LAUREL COUNTY, Ky. —
The Eagles’ song “Hotel California” came on the radio last week and for the first time I heard what a lyric actually said. The song was released in 1976 and I have always sang, “Please bring me my wife.” The song actually says, “Please bring me my wine.” It makes sense now since the next line is, “We haven’t had that spirit since 1969.”
That sparked my memory to an argument I had over an Elton John song. Although that sentence alone could cost me a lot of man points, I get a free pass since I was playing the song as a disc jockey at WFTG.
The song came out in 1983 and neither myself nor the other DJ were Elton John fans. The song was a hit so it was in the rotation. I was a little bit country and the other DJ a little bit rock and roll, so our background led us to interpret the song different.
Tonight is the first time I actually looked up the lyrics, since the internet wasn’t around in 1983. Phillip thought the lyrics said, “Modern Hell, I simply love you more than I love life itself.”
The actual lyrics are, “More than ever, I simply love you more than I love life itself.”
So in your face Phillip. I knew I was right.
We all draw upon our own experiences whether we mean to or not. Our interpretations of a song or an event are based upon the life we live. I have worked with dozens of different journalist in college and at various newspapers. I have never met one that was intentionally biased. If you think they lean left, it’s probably because you are leaning to the right and vice versa.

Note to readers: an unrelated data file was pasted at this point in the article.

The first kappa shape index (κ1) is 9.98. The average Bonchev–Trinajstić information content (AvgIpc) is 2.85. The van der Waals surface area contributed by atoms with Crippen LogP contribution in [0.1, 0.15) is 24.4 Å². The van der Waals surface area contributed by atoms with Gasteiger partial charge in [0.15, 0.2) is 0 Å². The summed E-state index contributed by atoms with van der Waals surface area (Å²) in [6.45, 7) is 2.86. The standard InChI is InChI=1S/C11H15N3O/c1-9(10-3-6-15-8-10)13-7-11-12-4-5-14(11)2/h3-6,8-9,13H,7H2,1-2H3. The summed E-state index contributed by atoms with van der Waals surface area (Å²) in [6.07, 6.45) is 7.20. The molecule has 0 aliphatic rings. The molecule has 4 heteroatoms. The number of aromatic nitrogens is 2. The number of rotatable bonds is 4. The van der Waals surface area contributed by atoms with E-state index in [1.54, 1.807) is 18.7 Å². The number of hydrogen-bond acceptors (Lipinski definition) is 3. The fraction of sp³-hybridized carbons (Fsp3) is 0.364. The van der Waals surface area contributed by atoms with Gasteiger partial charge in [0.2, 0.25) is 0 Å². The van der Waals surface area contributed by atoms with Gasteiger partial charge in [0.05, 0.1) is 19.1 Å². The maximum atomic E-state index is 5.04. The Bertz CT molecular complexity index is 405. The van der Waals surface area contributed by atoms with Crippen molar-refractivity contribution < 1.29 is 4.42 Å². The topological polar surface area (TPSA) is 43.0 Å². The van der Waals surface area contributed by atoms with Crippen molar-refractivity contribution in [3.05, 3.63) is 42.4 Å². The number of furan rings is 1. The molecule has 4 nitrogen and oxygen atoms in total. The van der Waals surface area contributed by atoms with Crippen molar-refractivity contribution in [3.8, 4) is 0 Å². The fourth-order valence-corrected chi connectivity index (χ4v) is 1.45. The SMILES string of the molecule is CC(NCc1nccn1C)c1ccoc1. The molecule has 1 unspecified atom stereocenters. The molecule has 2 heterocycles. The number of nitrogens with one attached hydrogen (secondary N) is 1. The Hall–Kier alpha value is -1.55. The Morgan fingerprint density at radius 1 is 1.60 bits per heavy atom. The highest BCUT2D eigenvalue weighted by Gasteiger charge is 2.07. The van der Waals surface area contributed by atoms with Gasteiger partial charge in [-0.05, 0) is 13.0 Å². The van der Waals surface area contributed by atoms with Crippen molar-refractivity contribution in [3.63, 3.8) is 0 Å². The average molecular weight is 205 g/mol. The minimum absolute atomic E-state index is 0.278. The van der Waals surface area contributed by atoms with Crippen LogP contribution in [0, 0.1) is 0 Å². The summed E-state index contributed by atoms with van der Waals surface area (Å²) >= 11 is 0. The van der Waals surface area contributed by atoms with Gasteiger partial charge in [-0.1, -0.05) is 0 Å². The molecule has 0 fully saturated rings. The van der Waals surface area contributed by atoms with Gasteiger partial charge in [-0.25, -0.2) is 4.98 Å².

The things I have written that have caused the most controversy have been UK basketball and NASCAR. Recently something I wrote exceeded those by infinity. I have never caught the heat like I caught over elementary basketball.
I still think it is one of the best decisions made by the Laurel County School System. It has been good for the kids and good for school spirit. Unfortunately I cannot be at every game. There will always be winners and losers. Sometimes coaches send me information on their games so they get a little more space than the ones I cannot attend.
I don’t mind the negative comments so much as long as in their heart they understand one thing. I might be bad at what I do, but I am not biased. And in spite of the Facebook message I received I do not believe everyone in London thinks I’m pathetic. My kids and about five other people still think I’m O.K.